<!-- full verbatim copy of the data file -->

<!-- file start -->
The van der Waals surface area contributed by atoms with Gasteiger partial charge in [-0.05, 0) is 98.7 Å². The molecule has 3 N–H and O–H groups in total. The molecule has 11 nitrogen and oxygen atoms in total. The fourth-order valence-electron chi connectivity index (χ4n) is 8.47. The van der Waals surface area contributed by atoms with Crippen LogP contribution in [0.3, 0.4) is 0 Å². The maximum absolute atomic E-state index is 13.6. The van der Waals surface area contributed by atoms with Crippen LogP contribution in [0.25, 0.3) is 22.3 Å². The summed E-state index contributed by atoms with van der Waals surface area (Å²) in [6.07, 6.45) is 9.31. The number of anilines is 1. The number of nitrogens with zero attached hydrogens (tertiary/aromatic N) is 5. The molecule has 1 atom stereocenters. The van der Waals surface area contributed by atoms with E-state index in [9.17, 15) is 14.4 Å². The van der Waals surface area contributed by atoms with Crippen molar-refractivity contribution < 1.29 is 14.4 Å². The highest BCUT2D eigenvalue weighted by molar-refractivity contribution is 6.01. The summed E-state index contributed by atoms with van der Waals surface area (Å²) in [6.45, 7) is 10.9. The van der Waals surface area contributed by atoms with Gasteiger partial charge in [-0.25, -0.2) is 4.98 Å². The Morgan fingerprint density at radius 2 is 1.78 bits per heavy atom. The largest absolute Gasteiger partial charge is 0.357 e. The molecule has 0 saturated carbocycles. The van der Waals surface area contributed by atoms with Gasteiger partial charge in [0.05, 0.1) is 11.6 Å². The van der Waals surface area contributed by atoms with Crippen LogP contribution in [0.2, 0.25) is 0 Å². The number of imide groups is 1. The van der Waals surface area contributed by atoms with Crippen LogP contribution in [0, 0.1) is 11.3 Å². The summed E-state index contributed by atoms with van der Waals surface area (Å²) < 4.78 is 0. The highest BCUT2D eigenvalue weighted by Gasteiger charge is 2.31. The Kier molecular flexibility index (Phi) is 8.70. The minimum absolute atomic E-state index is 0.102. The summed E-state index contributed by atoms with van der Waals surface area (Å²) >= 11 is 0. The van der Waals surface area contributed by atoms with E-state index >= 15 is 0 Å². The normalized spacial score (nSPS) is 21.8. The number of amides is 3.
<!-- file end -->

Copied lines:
The van der Waals surface area contributed by atoms with Gasteiger partial charge in [-0.05, 0) is 98.7 Å². The molecule has 3 N–H and O–H groups in total. The molecule has 11 nitrogen and oxygen atoms in total. The fourth-order valence-electron chi connectivity index (χ4n) is 8.47. The van der Waals surface area contributed by atoms with Crippen LogP contribution in [0.3, 0.4) is 0 Å². The maximum absolute atomic E-state index is 13.6. The van der Waals surface area contributed by atoms with Crippen LogP contribution in [0.25, 0.3) is 22.3 Å². The summed E-state index contributed by atoms with van der Waals surface area (Å²) in [6.07, 6.45) is 9.31. The number of anilines is 1. The number of nitrogens with zero attached hydrogens (tertiary/aromatic N) is 5. The molecule has 1 atom stereocenters. The van der Waals surface area contributed by atoms with E-state index in [9.17, 15) is 14.4 Å². The van der Waals surface area contributed by atoms with Crippen molar-refractivity contribution < 1.29 is 14.4 Å². The highest BCUT2D eigenvalue weighted by molar-refractivity contribution is 6.01. The summed E-state index contributed by atoms with van der Waals surface area (Å²) in [6.45, 7) is 10.9. The van der Waals surface area contributed by atoms with Gasteiger partial charge in [-0.25, -0.2) is 4.98 Å². The Morgan fingerprint density at radius 2 is 1.78 bits per heavy atom. The largest absolute Gasteiger partial charge is 0.357 e. The molecule has 0 saturated carbocycles. The van der Waals surface area contributed by atoms with Gasteiger partial charge in [0.05, 0.1) is 11.6 Å². The van der Waals surface area contributed by atoms with Crippen LogP contribution in [0.2, 0.25) is 0 Å². The number of imide groups is 1. The van der Waals surface area contributed by atoms with Crippen LogP contribution in [0, 0.1) is 11.3 Å². The summed E-state index contributed by atoms with van der Waals surface area (Å²) < 4.78 is 0. The highest BCUT2D eigenvalue weighted by Gasteiger charge is 2.31. The Kier molecular flexibility index (Phi) is 8.70. The minimum absolute atomic E-state index is 0.102. The summed E-state index contributed by atoms with van der Waals surface area (Å²) >= 11 is 0. The van der Waals surface area contributed by atoms with E-state index >= 15 is 0 Å². The normalized spacial score (nSPS) is 21.8. The number of amides is 3.